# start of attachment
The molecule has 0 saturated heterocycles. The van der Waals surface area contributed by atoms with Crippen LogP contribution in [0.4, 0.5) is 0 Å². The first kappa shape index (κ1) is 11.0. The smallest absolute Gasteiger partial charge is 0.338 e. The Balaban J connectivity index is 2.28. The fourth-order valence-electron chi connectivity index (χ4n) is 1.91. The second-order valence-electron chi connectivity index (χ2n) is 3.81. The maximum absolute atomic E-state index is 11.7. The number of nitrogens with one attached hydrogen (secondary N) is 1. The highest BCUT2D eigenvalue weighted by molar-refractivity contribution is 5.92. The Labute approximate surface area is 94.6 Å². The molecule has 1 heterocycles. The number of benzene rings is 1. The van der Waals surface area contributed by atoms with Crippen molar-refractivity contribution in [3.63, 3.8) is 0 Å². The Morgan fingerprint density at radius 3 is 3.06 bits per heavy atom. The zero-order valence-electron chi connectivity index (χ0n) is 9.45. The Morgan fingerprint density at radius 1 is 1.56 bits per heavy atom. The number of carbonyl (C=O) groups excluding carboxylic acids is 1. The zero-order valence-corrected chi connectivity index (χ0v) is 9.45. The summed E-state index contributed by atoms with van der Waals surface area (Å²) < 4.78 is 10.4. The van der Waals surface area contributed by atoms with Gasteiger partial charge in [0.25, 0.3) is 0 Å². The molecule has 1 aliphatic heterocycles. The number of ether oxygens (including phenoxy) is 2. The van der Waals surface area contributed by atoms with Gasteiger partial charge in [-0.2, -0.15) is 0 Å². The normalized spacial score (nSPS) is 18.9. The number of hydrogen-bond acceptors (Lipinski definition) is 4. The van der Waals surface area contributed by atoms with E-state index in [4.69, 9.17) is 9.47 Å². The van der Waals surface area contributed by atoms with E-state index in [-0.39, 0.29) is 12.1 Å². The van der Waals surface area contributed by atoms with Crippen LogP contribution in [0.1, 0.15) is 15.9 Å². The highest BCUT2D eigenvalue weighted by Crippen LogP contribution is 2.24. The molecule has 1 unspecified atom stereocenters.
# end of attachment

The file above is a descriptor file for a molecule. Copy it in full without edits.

The molecule has 0 saturated heterocycles. The van der Waals surface area contributed by atoms with Crippen LogP contribution in [0.4, 0.5) is 0 Å². The first kappa shape index (κ1) is 11.0. The smallest absolute Gasteiger partial charge is 0.338 e. The Balaban J connectivity index is 2.28. The fourth-order valence-electron chi connectivity index (χ4n) is 1.91. The second-order valence-electron chi connectivity index (χ2n) is 3.81. The maximum absolute atomic E-state index is 11.7. The number of nitrogens with one attached hydrogen (secondary N) is 1. The highest BCUT2D eigenvalue weighted by molar-refractivity contribution is 5.92. The Labute approximate surface area is 94.6 Å². The molecule has 1 heterocycles. The number of benzene rings is 1. The van der Waals surface area contributed by atoms with Crippen molar-refractivity contribution in [3.63, 3.8) is 0 Å². The Morgan fingerprint density at radius 3 is 3.06 bits per heavy atom. The zero-order valence-electron chi connectivity index (χ0n) is 9.45. The Morgan fingerprint density at radius 1 is 1.56 bits per heavy atom. The number of carbonyl (C=O) groups excluding carboxylic acids is 1. The zero-order valence-corrected chi connectivity index (χ0v) is 9.45. The summed E-state index contributed by atoms with van der Waals surface area (Å²) < 4.78 is 10.4. The van der Waals surface area contributed by atoms with Gasteiger partial charge in [0.25, 0.3) is 0 Å². The molecule has 1 aliphatic heterocycles. The number of ether oxygens (including phenoxy) is 2. The van der Waals surface area contributed by atoms with Gasteiger partial charge in [-0.2, -0.15) is 0 Å². The normalized spacial score (nSPS) is 18.9. The number of hydrogen-bond acceptors (Lipinski definition) is 4. The van der Waals surface area contributed by atoms with E-state index in [4.69, 9.17) is 9.47 Å². The van der Waals surface area contributed by atoms with E-state index in [-0.39, 0.29) is 12.1 Å². The van der Waals surface area contributed by atoms with Crippen LogP contribution in [0.1, 0.15) is 15.9 Å². The highest BCUT2D eigenvalue weighted by Crippen LogP contribution is 2.24. The molecule has 1 unspecified atom stereocenters.